Bison on the president's menuLuncheon will feature South Dakota meat.
By: Jerry Hagstrom, Agweek
WASHINGTON — South Dakota bison will be on the menu when congressional leaders entertain President Barack Obama and his family at a post-inaugural luncheon on Jan. 21.
They will be served a farm-to-table menu celebrating the inaugural theme, “Faith in America’s Future,” Obama Foodorama reported Jan. 8.
The hour-long luncheon for 225 guests to be served in the National Statuary Hall will feature steamed Maine lobster tail topped with a New England clam chowder sauce, placed atop vegetables.
The main course will be smoked hickory-grilled bison tenderloin purchased from Western Buffalo Co. in Rapid City, S.D., with a wild huckleberry reduction. It will be accompanied by a red potato horseradish cake, pureed butternut squash, and sautéed red cabbage, sweetened with a little strawberry preserve, which Obama Foodorama, a food blog, described as “a nod to the return of canning to the American kitchen.”
The main course also will be accompanied by green beans with golden beets — even though the Obama family is known for its aversion to beets.
“I am a believer that there is a beet gene,” first lady Michelle Obama said in 2010. “People who love beets love them and people who hate beets can’t stand them. Neither the president nor I have the beet gene.”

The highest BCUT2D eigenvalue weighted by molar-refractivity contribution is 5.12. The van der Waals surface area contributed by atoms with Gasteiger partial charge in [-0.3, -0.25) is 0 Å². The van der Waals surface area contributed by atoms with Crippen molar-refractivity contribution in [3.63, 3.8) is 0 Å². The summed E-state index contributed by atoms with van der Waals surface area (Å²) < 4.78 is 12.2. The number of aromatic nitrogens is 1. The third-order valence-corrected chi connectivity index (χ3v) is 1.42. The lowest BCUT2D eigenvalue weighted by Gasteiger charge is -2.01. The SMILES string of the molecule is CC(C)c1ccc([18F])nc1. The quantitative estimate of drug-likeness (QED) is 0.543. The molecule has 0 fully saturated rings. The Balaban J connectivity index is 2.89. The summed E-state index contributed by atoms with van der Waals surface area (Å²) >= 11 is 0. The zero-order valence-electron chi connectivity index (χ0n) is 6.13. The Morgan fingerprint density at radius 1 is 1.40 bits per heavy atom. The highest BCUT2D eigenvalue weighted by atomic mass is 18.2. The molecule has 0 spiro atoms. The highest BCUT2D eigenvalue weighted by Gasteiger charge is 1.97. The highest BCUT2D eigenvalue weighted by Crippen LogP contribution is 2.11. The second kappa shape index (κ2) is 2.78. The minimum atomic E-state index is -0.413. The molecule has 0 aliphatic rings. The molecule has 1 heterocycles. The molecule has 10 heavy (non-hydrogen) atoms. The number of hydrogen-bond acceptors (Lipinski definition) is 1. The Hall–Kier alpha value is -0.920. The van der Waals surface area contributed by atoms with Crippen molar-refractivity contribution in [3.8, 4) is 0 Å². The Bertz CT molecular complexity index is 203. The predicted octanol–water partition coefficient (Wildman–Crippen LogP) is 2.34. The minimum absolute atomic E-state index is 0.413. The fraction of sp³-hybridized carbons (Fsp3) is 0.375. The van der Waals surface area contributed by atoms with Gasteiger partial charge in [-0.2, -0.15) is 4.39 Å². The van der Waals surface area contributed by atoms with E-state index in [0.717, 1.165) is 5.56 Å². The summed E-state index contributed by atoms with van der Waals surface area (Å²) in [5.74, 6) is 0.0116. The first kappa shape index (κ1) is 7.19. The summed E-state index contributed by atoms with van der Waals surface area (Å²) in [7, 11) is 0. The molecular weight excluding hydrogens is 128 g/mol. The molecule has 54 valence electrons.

Although the bison will come from South Dakota and the wine will be Korbel Inaugural Cuvee from California, most of the meal will spotlight small and artisan farmers and food producers from New York, because the Joint Congressional Committee on Inaugural Ceremonies is chaired by Sen. Charles Schumer, D-N.Y.
The dessert will be Hudson Valley apple pies, topped with sour cream ice cream and a maple caramel sauce, and accompanied by a bit of honeycomb and wedges of Toma Celena and Jersey Girl Colby, both from Cooperstown Cheese Co. in New York.
“There may be disagreement on a lot of issues in Washington, D.C., but we know that everyone will enjoy the great tasting bison at the Inaugural Luncheon,” Dave Carter of the National Bison Association said. “And, the first lady has to be pleased to know that her luncheon guests are enjoying a great tasting American meat that is low in fat and high in protein and iron.”
Carter noted that the Inaugural Luncheon will not be the first time bison has been on the menu of a White House event. Bison was the featured entrée at the state dinner for British Prime Minister David Cameron in March, and at a NATO Summit session in Chicago hosted by Michelle Obama last spring. George W. Bush also served bison at a state dinner during his presidency.
The recipe for the smoked bison tenderloin with a wild huckleberry reduction is available on the National Bison Association website at www.bisoncentral.com.
Carter also noted that the National Bison Association, along with the Wildlife Conservation Society and the Intertribal Buffalo Council, launched an initiative in early 2012 to designate bison as the official national mammal of the United States. That designation is embodied in The Bison Legacy Act, introduced last year by Sen. Tim Johnson, D-S.D., and other members of Congress.